A dream job to keep the Brisbane electronic scene moving forward.
A dream job to keep the Brisbane electronic scene moving forward.
Jamie xx has premiered two brand new songs from his forthcoming album, In Colour. Both tracks, Loud Places and Gosh, were shared today on Annie Mac’s BBC Radio 1 show, following up from Jamie’s announcement of his first solo album earlier this week.
Loud Places, featuring fellow The xx bandmate, Romy Madley Croft, takes a gospel approach, with hand claps and soul-singing acting as the driving force for Romy’s tender vocals. Gosh takes a more hardened approach, borrowing from the grungy, industrial styling’s reminiscent in Jamie’s All Under One Roof Raving. Jamie told Annie Mac with this track, the last one made for the record, he “wanted to do something that was a little bit tough” that reminded him of home but was “still beautiful in a way.
Listen below for Jamie’s Loud Places and his brief interview Annie Mac. Hear Gosh here at around the 24:20 mark.
In space that was once a railway coal store, a music hall and an eighteenth century theatre, currently resides the worlds first carbon neutral studio and concert space, The Village Underground. Part creative community and part arts venue, this venture sees a turn-of-the-century warehouse converted endlessly in the name of art exhibitions, theatre performances and music concerts. With Duke Dumont, Sebastien Tellier and Tiga all to play before the end of the year, it’s a good thing the “living roof” dampens concert noise.
Where Adele gave that performance.
Fabric is a mega-club like nothing we have in Australia. Having established a name for itself world wide for consistently bringing the party and holding its own among fellow London super-clubs Ministry of Sound and Heaven, it’s no wonder Nina Kraviz, Erol Alkin, BEN UFO and Wilfred Giroux will all be paying it a visit before the year’s out. Expect to pay a lot of money for a night you won’t remember.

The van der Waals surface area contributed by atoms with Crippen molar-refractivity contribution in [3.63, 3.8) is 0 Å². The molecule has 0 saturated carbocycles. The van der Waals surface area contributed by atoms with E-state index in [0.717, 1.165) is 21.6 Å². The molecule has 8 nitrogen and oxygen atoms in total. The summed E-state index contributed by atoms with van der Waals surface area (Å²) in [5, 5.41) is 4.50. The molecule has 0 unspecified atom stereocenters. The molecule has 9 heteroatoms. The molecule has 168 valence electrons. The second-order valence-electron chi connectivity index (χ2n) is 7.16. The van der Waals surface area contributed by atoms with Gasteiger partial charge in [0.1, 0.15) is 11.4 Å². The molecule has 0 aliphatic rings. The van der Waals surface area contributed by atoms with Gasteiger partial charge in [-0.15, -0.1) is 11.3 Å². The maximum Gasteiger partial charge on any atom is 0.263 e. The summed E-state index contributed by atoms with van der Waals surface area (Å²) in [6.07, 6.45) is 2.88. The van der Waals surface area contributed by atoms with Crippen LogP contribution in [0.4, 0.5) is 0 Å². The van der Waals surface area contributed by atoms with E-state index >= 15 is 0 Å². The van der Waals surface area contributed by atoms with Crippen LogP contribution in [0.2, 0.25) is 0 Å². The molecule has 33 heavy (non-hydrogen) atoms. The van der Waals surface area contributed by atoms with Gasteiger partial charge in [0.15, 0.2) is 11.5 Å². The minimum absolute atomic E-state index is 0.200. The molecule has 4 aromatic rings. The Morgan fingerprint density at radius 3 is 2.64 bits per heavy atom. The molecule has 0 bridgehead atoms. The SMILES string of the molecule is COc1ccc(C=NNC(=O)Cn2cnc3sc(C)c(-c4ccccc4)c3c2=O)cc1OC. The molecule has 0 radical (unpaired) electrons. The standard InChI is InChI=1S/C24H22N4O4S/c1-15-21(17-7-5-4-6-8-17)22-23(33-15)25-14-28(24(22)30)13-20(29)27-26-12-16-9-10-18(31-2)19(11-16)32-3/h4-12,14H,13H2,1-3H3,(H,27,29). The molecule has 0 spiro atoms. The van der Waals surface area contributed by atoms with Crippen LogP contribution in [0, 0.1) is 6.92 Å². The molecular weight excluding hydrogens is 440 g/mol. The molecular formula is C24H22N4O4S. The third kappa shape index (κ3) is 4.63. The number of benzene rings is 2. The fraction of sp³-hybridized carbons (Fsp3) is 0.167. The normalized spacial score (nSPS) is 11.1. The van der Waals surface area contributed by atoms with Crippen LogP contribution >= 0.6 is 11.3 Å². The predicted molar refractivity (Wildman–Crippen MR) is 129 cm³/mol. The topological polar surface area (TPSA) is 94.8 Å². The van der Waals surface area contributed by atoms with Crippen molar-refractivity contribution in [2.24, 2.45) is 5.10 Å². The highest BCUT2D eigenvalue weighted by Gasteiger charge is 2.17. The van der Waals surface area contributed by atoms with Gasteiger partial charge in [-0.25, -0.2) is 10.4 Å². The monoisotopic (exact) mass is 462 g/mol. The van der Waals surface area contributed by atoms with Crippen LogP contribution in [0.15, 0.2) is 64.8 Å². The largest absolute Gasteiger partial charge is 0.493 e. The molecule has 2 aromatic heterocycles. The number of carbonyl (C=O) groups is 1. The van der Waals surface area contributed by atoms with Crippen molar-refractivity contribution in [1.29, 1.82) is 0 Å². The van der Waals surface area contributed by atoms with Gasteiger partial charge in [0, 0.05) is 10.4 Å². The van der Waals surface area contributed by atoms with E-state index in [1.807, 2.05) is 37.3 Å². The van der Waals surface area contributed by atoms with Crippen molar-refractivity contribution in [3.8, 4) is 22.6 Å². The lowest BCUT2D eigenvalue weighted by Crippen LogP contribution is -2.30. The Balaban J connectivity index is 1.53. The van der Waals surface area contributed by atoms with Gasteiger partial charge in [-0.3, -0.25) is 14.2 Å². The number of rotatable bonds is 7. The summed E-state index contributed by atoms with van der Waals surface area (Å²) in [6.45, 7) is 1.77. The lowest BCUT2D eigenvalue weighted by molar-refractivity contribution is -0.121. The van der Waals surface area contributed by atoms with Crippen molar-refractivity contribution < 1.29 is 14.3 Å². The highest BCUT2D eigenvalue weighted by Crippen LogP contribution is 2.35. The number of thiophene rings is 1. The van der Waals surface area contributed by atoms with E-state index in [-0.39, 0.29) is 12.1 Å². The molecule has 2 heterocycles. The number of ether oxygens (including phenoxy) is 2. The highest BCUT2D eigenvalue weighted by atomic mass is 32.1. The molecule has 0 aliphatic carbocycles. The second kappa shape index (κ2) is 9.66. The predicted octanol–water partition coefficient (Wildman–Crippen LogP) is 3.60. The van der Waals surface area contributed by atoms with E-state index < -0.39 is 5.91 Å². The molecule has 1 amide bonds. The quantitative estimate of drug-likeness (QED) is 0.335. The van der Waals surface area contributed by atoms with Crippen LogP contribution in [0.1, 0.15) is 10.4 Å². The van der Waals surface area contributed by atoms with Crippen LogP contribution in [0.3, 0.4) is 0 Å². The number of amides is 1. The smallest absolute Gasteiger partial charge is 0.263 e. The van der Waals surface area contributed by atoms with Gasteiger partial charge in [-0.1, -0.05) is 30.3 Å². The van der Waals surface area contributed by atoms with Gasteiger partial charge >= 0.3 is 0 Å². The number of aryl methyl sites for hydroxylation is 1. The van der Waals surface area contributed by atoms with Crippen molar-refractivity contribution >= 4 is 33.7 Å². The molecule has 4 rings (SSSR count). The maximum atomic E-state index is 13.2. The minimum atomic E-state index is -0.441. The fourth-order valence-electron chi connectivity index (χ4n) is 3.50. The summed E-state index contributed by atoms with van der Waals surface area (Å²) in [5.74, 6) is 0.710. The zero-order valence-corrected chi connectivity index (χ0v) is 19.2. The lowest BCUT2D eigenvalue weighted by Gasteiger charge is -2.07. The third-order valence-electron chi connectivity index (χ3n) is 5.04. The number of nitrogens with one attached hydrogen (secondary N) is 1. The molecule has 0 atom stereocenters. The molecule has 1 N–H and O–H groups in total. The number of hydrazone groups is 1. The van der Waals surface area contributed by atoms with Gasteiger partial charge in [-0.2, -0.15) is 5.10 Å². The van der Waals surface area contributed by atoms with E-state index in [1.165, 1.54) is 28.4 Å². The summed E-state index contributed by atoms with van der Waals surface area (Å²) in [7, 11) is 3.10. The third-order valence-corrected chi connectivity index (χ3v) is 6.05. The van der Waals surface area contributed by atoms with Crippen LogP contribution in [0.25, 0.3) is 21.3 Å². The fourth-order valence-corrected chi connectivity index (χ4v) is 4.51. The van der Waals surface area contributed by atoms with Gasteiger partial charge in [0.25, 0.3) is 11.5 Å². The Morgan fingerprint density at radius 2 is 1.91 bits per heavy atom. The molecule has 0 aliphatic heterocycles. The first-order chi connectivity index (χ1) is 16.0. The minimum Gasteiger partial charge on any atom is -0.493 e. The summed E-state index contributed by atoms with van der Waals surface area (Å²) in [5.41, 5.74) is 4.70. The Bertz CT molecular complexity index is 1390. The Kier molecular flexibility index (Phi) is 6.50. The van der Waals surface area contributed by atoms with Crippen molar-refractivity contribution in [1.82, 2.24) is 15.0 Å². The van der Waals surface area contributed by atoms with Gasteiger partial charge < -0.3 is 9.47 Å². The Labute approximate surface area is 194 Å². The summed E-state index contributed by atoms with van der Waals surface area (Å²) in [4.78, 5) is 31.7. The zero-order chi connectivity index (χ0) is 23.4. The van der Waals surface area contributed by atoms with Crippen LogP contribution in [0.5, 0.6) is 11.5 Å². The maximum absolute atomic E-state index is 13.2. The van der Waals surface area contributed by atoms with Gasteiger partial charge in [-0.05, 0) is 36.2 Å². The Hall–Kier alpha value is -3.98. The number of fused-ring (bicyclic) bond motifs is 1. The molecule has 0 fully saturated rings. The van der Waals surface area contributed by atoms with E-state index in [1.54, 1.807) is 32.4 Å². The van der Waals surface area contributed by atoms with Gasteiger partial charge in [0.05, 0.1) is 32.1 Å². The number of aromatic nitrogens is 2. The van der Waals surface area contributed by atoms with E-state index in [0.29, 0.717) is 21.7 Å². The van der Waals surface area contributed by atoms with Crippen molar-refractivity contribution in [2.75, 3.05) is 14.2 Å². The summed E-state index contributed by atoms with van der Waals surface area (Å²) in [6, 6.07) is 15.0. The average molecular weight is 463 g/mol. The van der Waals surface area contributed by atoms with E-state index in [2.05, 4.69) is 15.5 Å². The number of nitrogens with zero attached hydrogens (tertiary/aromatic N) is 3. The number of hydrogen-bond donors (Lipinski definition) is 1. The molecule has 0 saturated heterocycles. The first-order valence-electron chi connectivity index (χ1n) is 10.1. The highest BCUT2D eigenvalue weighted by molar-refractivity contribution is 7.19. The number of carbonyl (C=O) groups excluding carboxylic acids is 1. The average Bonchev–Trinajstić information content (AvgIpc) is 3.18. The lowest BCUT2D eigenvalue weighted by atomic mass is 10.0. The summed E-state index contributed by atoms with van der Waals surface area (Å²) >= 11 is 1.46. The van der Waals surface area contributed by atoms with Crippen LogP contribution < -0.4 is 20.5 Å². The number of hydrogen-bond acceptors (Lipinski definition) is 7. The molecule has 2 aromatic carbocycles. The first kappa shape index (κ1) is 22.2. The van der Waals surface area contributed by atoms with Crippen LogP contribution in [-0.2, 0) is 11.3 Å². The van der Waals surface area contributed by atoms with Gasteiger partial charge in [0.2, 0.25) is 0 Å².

Becoming a music venue in 1983, The Brixton Academy, currently sponsored by 02, is a 5000 capacity venue that continues to attract artists from all genres and has been voted NME’s Venue of the Year 12 times in its short history. Its greatest claim to fame is hosting The Smith’s final show in 1986, although with a bill that includes SBTRKT, BANKS, Little Dragon, Jessie Ware and Caribou all due to play in the next 6 months, we’re sure thats going to change.
Previously known as the Camden Palace, KOKO is currently one of London’s premiere live music venues. In 2009 it host the iTunes music festival which attracted well over 45,000 people over 30 nights. Since its extensive renovations in 2004 under the lead of Mint Entertainment, the venue has seen Coldplay, Madonna, Lily Allen, Thom Yorke, Kanye West, Skrillex and many more grace its perfectly refurbished stage
On a typically sheets-of-rain London day, Vice writer Ryan Bassil best summarised just who Hawk House are and what they do when he interviewed them back in February 2014. The group “make music that slots somewhere between today’s weather and the warm balm of Spring. It’s motivational but scored in the grayscale realities of city-dwelling youth.” It’s true. Comprised of brothers Sam and Eman, and gods-gift vocalist Demae Chioma Wodu, Hawk House offer a spacious, 3am take on the grit and grime so firmly embedded within London’s hip-hop culture. With comparisons to fellow conscious hip-hop outfits such as The Roots, and Lupe Fiasco hard to deny, the groups’ debut EP, A Handshake to the Brain, features 10 tracks overflowing with sentences artfully constructed to include a few too many words tackling big picture issues such as domestic violence and unemployment that will take more than a few listens to appreciate in full verse. With that said, for a group so clearly advocating the power of the spoken word, even for ears lacking the audio agility to keep up with the prodigal rappers as their spits bounce and skip frenetically over a pond of soul and electronic production, Hawk House’s music maintains a clear rhythm and balanced harmony. Their EP effortlessly lulls you through in a dream-like state, perfect for that lazy, in-between-seasons day. Big picture issues are for another day anyway, right?